People often return gadgets to the shop they bought them from because they think the gizmo’s faulty - but only five per cent of them actually are, according to new research.
The study was conducted by tech services giant Accenture and it found that, in actual fact, 68 per cent of gadgets returned by buyers do work properly - they just don’t meet the customer’s expectations or were set-up incorrectly.
Another 27 per cent of returns were chalked-up to the customer simply changing their mind about the product. Or perhaps because they thought twice when they saw the dent that their MacBook Air purchase had made on their credit card?
According to Accenture, that leaves just five per cent of returns attributable to genuine product malfunction.
The study also estimated that returns cost the US consumer electronics industry around $13.8bn (£6.9bn/€9bn) last year, with return rates ranging between 11 and 20 per cent depending on the product.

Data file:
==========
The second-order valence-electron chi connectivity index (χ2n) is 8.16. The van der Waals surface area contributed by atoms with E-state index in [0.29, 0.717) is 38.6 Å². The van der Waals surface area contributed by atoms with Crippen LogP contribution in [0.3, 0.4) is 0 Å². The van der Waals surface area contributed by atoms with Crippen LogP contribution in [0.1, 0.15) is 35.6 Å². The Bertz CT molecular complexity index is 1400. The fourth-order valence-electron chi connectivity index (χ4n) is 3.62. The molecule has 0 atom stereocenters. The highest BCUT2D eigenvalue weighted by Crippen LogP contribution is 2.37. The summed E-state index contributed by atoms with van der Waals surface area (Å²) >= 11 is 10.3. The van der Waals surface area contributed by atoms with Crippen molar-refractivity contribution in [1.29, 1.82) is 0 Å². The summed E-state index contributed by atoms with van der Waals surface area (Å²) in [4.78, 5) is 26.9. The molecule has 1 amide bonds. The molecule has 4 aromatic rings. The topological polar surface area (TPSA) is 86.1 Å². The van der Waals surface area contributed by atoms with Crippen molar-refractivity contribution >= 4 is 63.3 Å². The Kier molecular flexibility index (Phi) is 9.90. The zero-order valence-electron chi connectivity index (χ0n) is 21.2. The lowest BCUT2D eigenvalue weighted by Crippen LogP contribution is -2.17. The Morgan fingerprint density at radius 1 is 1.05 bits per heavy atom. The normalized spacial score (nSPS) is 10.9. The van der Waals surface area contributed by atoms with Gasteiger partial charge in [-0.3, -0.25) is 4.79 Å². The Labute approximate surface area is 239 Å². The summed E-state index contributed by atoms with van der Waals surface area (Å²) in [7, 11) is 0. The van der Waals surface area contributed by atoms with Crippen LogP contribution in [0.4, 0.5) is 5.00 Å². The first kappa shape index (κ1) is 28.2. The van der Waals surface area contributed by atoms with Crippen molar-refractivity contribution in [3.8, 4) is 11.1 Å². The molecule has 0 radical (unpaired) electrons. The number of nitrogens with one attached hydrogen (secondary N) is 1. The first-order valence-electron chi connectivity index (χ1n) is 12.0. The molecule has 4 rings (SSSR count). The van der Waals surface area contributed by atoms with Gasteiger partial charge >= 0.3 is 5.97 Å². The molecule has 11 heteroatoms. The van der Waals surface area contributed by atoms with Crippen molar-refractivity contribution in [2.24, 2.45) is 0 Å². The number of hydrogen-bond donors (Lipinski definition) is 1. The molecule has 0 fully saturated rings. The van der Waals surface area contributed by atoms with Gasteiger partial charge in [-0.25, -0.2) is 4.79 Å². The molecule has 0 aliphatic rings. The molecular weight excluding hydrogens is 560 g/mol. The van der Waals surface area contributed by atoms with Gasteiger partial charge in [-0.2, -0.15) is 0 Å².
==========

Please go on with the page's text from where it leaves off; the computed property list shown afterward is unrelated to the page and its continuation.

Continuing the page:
However, return rates could be affected by the amount of time we’re prepared to spend setting gadgets up. According to a study by Dutch scientist Elke den Ouden, which is cited in Accenture’s report, the average consumer only spends 20 minutes trying to get, say, a DVD player working, before giving up and returning the item as faulty.
Earlier this year, electronics warranty firm SquareTrade claimed that, according to its in-house research, the Xbox 360 has a 16.4 per cent risk of malfunctioning. It found that disc read errors account for 18 per cent of returns, while 13 per cent are due to video card failures and the same figure for frozen hard drives.